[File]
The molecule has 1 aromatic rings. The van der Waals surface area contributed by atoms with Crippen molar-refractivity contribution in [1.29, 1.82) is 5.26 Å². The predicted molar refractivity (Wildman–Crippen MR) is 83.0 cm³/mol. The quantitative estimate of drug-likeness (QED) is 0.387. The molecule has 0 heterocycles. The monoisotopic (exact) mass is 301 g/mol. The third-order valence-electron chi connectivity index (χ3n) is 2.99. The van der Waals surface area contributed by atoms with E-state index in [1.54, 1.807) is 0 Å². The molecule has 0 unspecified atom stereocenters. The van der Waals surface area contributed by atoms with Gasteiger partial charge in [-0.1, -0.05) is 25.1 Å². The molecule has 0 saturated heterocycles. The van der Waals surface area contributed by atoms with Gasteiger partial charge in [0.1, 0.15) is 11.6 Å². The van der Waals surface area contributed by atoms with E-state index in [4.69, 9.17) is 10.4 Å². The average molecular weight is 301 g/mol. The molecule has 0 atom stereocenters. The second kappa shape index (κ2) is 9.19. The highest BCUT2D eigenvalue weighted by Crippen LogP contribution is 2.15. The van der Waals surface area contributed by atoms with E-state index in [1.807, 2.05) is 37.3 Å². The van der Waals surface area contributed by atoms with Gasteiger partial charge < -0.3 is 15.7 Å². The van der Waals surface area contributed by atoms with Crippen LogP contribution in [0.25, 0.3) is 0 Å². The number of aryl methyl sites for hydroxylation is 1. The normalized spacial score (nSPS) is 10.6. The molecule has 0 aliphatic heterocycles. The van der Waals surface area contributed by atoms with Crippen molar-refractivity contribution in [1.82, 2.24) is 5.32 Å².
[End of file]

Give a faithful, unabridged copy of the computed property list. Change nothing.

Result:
The molecule has 1 aromatic rings. The van der Waals surface area contributed by atoms with Crippen molar-refractivity contribution in [1.29, 1.82) is 5.26 Å². The predicted molar refractivity (Wildman–Crippen MR) is 83.0 cm³/mol. The quantitative estimate of drug-likeness (QED) is 0.387. The molecule has 0 heterocycles. The monoisotopic (exact) mass is 301 g/mol. The third-order valence-electron chi connectivity index (χ3n) is 2.99. The van der Waals surface area contributed by atoms with E-state index in [1.54, 1.807) is 0 Å². The molecule has 0 unspecified atom stereocenters. The van der Waals surface area contributed by atoms with Gasteiger partial charge in [-0.1, -0.05) is 25.1 Å². The molecule has 0 saturated heterocycles. The van der Waals surface area contributed by atoms with Gasteiger partial charge in [0.1, 0.15) is 11.6 Å². The van der Waals surface area contributed by atoms with E-state index in [4.69, 9.17) is 10.4 Å². The average molecular weight is 301 g/mol. The molecule has 0 atom stereocenters. The second kappa shape index (κ2) is 9.19. The highest BCUT2D eigenvalue weighted by Crippen LogP contribution is 2.15. The van der Waals surface area contributed by atoms with E-state index in [1.807, 2.05) is 37.3 Å². The van der Waals surface area contributed by atoms with Gasteiger partial charge < -0.3 is 15.7 Å². The van der Waals surface area contributed by atoms with Crippen LogP contribution in [0.25, 0.3) is 0 Å². The number of aryl methyl sites for hydroxylation is 1. The normalized spacial score (nSPS) is 10.6. The molecule has 0 aliphatic heterocycles. The van der Waals surface area contributed by atoms with Crippen molar-refractivity contribution in [1.82, 2.24) is 5.32 Å².